Russia's Luna-25 lander just crash-landed on the moon, space agency confirms

An artist's depiction of a lunar lander in Russia's second-generation Luna program.
An artist's depiction of a lunar lander in Russia's second-generation Luna program. (Image credit: Roscosmos)

Russia's first moon lander in 47 years has crashed into the lunar surface, the country's space agency reported on Sunday (Aug. 20). 

The Luna-25 lander, which Russia had hoped would land at the south pole of the moon as early as Monday (Aug. 21), crashed into the moon after an orbital maneuver went wrong yesterday (Aug. 19), officials with Russia's Roscosmos space agency said.

"At about 14:57 Moscow time [on Aug. 19], communication with the Luna-25 spacecraft was interrupted," Roscosmos wrote in an update on Telegram today (in Russian; translation by Google). "The measures taken on August 19 and 20 to search for the device and get into contact with it did not produce any results."

Related: Russia wants to land 3 next-generation Luna spacecraft on the moon by 2025

A preliminary analysis suggests that the wayward orbital maneuver sent Luna-25 into an unexpected trajectory, one in which the moon lander "ceased to exist as a result of a collision with the lunar surface," Roscosmos wrote.

Luna-25 was hoped to be a major space milestone for Russia. The last moon probe from the country was Luna-24 in 1976, when Russia was still part of the Soviet Union. That probe landed in the moon's Sea of Crises (Mare Crisium) and ferried a sample back to Earth, a few years after the last human moon landing by NASA in 1972. Luna-25 was targeted to touch down near the south pole of the moon, where the probe was to spend one Earth year searching for water ice and performing a number of scientific investigations.

Aside from hunting water ice, Luna 25's main science goals included examining the regolith and rocks around it, looking at the wispy lunar atmosphere and testing out technology for future landings on the moon.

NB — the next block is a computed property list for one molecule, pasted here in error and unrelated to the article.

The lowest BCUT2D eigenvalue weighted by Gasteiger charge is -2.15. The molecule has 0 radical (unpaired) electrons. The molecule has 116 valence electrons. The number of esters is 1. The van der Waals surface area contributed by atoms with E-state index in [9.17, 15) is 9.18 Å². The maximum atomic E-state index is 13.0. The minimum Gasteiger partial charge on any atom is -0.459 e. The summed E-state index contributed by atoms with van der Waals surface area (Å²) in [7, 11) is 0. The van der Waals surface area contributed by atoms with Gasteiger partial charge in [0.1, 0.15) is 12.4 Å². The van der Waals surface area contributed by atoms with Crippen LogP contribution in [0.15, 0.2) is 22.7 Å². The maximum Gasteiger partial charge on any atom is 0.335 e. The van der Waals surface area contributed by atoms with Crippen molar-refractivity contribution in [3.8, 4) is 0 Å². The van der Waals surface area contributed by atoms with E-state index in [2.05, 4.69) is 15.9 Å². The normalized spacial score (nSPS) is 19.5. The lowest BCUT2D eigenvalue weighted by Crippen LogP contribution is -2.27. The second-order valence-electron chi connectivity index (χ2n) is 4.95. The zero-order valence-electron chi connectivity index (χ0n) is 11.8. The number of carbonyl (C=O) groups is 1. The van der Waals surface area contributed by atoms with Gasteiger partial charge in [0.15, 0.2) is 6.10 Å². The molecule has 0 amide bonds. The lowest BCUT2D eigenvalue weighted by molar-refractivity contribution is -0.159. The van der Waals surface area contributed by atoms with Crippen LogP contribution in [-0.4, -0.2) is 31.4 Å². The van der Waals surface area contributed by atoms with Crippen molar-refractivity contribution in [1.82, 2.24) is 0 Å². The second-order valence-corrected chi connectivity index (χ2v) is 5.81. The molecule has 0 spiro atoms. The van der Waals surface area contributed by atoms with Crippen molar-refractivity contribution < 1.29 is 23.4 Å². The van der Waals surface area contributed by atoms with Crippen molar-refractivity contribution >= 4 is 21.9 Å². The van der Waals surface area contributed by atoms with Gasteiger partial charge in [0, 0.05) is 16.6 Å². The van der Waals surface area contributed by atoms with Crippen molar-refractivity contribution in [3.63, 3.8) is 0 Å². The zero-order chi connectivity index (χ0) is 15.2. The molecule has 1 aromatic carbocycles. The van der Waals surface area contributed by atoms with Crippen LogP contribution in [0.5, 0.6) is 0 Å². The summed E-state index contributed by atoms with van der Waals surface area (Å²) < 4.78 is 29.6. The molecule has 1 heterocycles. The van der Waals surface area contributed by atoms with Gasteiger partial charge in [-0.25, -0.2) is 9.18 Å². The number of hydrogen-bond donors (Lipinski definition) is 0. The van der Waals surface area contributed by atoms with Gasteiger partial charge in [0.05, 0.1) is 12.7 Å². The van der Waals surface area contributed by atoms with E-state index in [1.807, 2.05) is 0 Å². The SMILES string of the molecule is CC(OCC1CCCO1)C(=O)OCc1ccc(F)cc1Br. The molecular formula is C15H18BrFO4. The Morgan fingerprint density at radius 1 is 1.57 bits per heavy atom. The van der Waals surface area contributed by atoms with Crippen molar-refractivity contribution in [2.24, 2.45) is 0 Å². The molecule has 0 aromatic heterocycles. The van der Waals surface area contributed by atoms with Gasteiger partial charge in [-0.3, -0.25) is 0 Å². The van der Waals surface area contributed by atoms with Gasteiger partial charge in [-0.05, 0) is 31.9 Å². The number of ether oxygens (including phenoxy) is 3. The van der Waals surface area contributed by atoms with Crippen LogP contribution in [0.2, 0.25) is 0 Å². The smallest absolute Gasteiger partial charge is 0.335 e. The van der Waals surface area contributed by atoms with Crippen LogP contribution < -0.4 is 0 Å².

Russian aerospace company NPO Lavochkin designed and built the lander, which had two major parts: a landing platform with a propulsion system; and landing gear, including a velocity and range meter for use during landing. Also on the lander was a non-pressurized instrument container for items such as solar panels, radiators, antennas, television cameras, a power source and scientific equipment.

The loss of Luna-25 could be a major blow to Russia's plans to fly a series of moon missions and its effort to develop a permanent crewed based on the moon with China.

Roscosmos plans to follow Luna-25 with a lunar orbiter, called Luna-26, and then two more landing missions: Luna-27, which will send a drilling rig to the lunar surface; and Luna-28, a sample-collection mission that aims to return material from the moon's polar regions to Earth.

Those subsequent moon missions will likely be delayed due to Luna-25's failure, as Roscosmos investigates to find the root cause of the probe's crash into the moon. The mission had already been delayed by technical issues and challenges due to sanctions over Russia's ongoing war on Ukraine that led the European Space Agency — which was to provide a precision camera to help Luna-25 land — to pull out of cooperative space projects with the country.

Roscosmos officials said Sunday that they have already formed a team to investigate the crash of Luna-25.

"A specially formed interdepartmental commission will deal with the issues of clarifying the reasons for the loss of the moon [lander]," Roscosmos wrote in the Telegram update.

Russia is not alone in reaching for the moon's south pole. India's Chandrayaan 3 lander is also on track to touch down in that area very soon, as early as Aug. 23 or Aug. 24. NASA also has the south pole in sight, as a key part of its Artemis program to put people and landers on the moon in the coming decade.

NASA plans to land the crewed Artemis 3 mission near the south pole in late 2025 or 2026, provided that Artemis 2 loops around the moon as planned with its crew in late 2024 and that the spacesuits and lander (SpaceX's new Starship vehicle) are ready. NASA also has help fund a series of commercial robotic landers, some of which may touch down on the moon as soon as this year.

Elizabeth Howell
Live Science Contributor
Elizabeth Howell is a regular contributor to Live Science and, along with several other science publications. She is one of a handful of Canadian reporters who specializes in space reporting. Elizabeth has a Bachelor of Journalism, Science Concentration at Carleton University (Canada) and an M.Sc. Space Studies (distance) at the University of North Dakota. Elizabeth became a full-time freelancer after earning her M.Sc. in 2012. She reported on three space shuttle launches in person and once spent two weeks in an isolated Utah facility pretending to be a Martian.
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